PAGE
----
The younger flopsy-duckit has learned to skip.
“Did someone teach you?” I asked her. “No,” she replied, “I just watched other kids doing it and tried it.”
Usually, I push her in the stroller to preschool, but today she wanted to skip all the way. She has quite the jauntiest skip I ever saw. With each hop she lurches precariously from side to side, sometimes so exuberantly that she knocks herself over. A little extra hop every now and then interrupts the regular skipping rhythm.
I laughed with delight as I walked behind her. She turned around.
“Why are you laughing?”
“Because I love watching you skip!”
This satisfied her and she turned back to skipping. I started to laugh again and felt like I might cry too.
I remember not being able to skip. I was about the younger flopsy-duckit’s age, a little younger, actually, and I had just started ballet classes at Antonia Dugdale’s ballet school on Florence Street in Islington. We had to skip across the room. All the other little girls knew how to skip. I didn’t. I tried. I hopped on one foot and then on the other, but I just couldn’t get the hang of it. I remember crying with frustration and humiliation. But I also remember the sudden joy when I finally got it, the buoyant feeling of skipping across a room that is quite different from running or jumping or hopping. And then, like the younger flopsy-duckit, I wanted to skip everywhere. At primary school, we would skip in groups of two or three girls, our arms linked across our backs. We’d spend the whole playtime just skipping around and around the school playground.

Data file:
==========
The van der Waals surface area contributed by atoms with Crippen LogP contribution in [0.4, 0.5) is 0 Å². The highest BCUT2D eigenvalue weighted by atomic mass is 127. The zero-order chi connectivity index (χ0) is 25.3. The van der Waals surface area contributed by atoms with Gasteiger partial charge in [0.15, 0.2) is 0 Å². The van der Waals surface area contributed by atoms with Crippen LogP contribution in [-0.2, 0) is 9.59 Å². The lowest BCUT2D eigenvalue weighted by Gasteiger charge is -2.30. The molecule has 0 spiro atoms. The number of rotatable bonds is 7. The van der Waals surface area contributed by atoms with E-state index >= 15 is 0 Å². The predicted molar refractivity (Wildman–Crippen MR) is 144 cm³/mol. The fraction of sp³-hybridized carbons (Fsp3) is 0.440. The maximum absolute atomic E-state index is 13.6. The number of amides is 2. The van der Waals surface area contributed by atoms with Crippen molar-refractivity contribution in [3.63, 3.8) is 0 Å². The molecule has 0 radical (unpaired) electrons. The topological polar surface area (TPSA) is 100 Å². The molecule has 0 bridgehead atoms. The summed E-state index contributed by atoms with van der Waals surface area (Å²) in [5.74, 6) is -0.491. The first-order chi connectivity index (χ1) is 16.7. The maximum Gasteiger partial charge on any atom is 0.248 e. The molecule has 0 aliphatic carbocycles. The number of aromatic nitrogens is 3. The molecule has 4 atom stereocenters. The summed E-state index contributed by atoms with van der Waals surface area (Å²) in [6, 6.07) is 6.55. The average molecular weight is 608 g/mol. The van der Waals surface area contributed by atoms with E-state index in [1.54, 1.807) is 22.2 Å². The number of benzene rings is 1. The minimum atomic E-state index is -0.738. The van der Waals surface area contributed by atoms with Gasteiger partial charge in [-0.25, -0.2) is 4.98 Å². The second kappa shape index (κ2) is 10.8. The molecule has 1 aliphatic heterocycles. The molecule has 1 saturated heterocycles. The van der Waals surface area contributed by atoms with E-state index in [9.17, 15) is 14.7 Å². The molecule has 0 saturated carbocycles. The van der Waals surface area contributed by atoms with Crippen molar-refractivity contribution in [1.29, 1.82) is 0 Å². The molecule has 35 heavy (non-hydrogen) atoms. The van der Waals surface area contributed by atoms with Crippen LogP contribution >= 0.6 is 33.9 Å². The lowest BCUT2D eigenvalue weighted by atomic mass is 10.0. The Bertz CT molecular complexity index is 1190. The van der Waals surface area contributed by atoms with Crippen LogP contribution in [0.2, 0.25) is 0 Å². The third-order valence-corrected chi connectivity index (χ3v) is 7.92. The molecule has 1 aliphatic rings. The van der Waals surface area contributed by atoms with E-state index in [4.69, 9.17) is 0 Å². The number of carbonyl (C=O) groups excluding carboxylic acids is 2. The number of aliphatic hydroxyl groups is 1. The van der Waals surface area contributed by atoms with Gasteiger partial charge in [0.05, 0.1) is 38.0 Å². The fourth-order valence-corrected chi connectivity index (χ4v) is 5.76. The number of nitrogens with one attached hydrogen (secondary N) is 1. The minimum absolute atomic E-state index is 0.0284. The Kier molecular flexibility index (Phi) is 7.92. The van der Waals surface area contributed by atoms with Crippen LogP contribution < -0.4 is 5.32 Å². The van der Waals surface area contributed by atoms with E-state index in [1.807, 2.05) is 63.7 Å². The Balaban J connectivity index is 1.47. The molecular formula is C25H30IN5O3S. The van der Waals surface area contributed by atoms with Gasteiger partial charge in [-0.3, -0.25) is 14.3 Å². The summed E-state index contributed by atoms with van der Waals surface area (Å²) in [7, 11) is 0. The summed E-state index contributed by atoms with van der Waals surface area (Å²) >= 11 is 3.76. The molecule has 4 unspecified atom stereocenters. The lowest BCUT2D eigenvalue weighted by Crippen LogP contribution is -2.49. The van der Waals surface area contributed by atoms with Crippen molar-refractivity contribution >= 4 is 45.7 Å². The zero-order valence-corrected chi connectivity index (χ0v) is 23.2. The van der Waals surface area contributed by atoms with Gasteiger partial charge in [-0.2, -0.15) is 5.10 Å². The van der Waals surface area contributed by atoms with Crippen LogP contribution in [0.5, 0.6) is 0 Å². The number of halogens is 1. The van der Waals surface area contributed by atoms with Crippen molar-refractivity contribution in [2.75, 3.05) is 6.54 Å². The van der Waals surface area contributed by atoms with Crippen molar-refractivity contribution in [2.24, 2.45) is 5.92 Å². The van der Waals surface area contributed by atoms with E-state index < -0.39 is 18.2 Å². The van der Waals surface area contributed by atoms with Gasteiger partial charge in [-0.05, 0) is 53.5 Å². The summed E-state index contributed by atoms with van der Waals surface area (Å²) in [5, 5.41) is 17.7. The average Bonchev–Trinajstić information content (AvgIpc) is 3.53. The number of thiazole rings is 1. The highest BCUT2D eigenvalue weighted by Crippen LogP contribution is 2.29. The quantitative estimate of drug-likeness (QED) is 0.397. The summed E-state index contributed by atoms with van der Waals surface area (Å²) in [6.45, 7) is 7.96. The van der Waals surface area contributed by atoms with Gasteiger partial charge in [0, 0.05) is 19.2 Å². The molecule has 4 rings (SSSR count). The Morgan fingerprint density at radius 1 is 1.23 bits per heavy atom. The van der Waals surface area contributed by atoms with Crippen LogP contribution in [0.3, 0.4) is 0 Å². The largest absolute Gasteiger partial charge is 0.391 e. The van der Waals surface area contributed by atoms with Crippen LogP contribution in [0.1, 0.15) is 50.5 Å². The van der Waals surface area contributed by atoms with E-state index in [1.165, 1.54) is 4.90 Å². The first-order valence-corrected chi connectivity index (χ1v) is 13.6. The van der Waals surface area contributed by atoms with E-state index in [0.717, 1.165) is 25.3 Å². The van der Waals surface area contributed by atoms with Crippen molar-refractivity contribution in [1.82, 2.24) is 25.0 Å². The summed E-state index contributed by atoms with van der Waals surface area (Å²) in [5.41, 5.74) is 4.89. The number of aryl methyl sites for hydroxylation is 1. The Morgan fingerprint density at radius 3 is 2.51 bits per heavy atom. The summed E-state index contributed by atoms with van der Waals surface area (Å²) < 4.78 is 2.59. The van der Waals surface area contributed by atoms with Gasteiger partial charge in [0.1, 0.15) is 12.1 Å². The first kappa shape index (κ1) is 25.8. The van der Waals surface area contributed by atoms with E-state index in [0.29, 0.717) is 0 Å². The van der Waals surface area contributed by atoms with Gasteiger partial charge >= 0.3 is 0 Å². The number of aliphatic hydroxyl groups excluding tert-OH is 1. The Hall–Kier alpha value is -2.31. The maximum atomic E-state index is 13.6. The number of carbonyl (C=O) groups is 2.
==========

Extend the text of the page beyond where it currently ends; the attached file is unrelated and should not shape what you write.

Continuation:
Every now and then, as we made our way to preschool, the younger would pause to tear off a tiny piece of a plant from one of the front yards we were passing. Then she would sniff it. The first plant was some kind of nondescript bush (can you tell I’m not a gardener?).
“Here, rub it in your hands and smell it,” she instructed me kindly. I sniffed it but couldn’t detect any fragrance.
“Doesn’t it smell good?” she enthused.
The next plant was only slightly more fragrant but then, on our third attempt, we struck gold:
“Lavender!” exclaimed the younger.
“Actually, it’s rosemary,” I said.
We crushed sprigs in our fingers and sniffed.
“Oooooh,” said the younger, “this one smells soooooo good. I’m going to give this to my teacher.”
When I was about the younger’s age, we did an activity at my playgroup (the equivalent of the younger’s preschool) in which we passed around jars of herbs and spices and compared their smells. My favorite was the jar of Nescafé. But my teacher’s favorite was the thyme so I lied and said that was my favorite too, because I wanted to be like her. I begged to sniff the jar of thyme one more time, in a bravura display of my olfactory sophistication. The jar slipped out of my hands and the dried thyme spilled all over the floor. “Oh, Duck-Rabbit!” said Susan, my teacher, in a tone that I remember feeling was unduly reproachful.
When we arrived at preschool the younger skipped back and forth in front of the entrance a few times. “Do you want to see how high I can skip?” she asked. Of course I did, and she demonstrated proudly. Then she dropped the sprig of rosemary on the sidewalk and we went inside.